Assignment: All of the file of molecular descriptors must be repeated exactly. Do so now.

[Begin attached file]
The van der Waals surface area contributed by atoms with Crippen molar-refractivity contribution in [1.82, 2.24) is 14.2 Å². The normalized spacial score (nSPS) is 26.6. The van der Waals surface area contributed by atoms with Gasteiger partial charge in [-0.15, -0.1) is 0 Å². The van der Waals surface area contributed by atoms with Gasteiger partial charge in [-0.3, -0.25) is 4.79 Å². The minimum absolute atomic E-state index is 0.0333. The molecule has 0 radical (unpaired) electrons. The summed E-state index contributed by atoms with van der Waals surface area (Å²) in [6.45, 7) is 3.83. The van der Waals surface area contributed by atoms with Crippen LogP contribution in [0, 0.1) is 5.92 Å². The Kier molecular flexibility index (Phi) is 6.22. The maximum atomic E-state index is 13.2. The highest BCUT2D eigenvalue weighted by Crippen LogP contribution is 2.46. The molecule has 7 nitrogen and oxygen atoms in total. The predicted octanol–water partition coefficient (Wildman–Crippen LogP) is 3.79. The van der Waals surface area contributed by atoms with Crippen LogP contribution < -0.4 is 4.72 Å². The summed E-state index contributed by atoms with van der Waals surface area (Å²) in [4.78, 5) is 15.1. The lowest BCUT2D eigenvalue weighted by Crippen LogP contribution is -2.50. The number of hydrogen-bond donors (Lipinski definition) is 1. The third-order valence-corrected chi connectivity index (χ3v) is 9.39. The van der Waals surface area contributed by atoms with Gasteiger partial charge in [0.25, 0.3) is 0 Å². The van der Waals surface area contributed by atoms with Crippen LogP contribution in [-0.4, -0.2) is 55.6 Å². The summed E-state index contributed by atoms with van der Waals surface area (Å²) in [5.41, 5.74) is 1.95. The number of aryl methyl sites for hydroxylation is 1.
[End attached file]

The van der Waals surface area contributed by atoms with Crippen molar-refractivity contribution in [1.82, 2.24) is 14.2 Å². The normalized spacial score (nSPS) is 26.6. The van der Waals surface area contributed by atoms with Gasteiger partial charge in [-0.15, -0.1) is 0 Å². The van der Waals surface area contributed by atoms with Gasteiger partial charge in [-0.3, -0.25) is 4.79 Å². The minimum absolute atomic E-state index is 0.0333. The molecule has 0 radical (unpaired) electrons. The summed E-state index contributed by atoms with van der Waals surface area (Å²) in [6.45, 7) is 3.83. The van der Waals surface area contributed by atoms with Crippen LogP contribution in [0, 0.1) is 5.92 Å². The Kier molecular flexibility index (Phi) is 6.22. The maximum atomic E-state index is 13.2. The highest BCUT2D eigenvalue weighted by Crippen LogP contribution is 2.46. The molecule has 7 nitrogen and oxygen atoms in total. The predicted octanol–water partition coefficient (Wildman–Crippen LogP) is 3.79. The van der Waals surface area contributed by atoms with Crippen LogP contribution < -0.4 is 4.72 Å². The summed E-state index contributed by atoms with van der Waals surface area (Å²) in [4.78, 5) is 15.1. The lowest BCUT2D eigenvalue weighted by Crippen LogP contribution is -2.50. The number of hydrogen-bond donors (Lipinski definition) is 1. The third-order valence-corrected chi connectivity index (χ3v) is 9.39. The van der Waals surface area contributed by atoms with Gasteiger partial charge in [0.25, 0.3) is 0 Å². The van der Waals surface area contributed by atoms with Crippen LogP contribution in [-0.4, -0.2) is 55.6 Å². The summed E-state index contributed by atoms with van der Waals surface area (Å²) in [5.41, 5.74) is 1.95. The number of aryl methyl sites for hydroxylation is 1.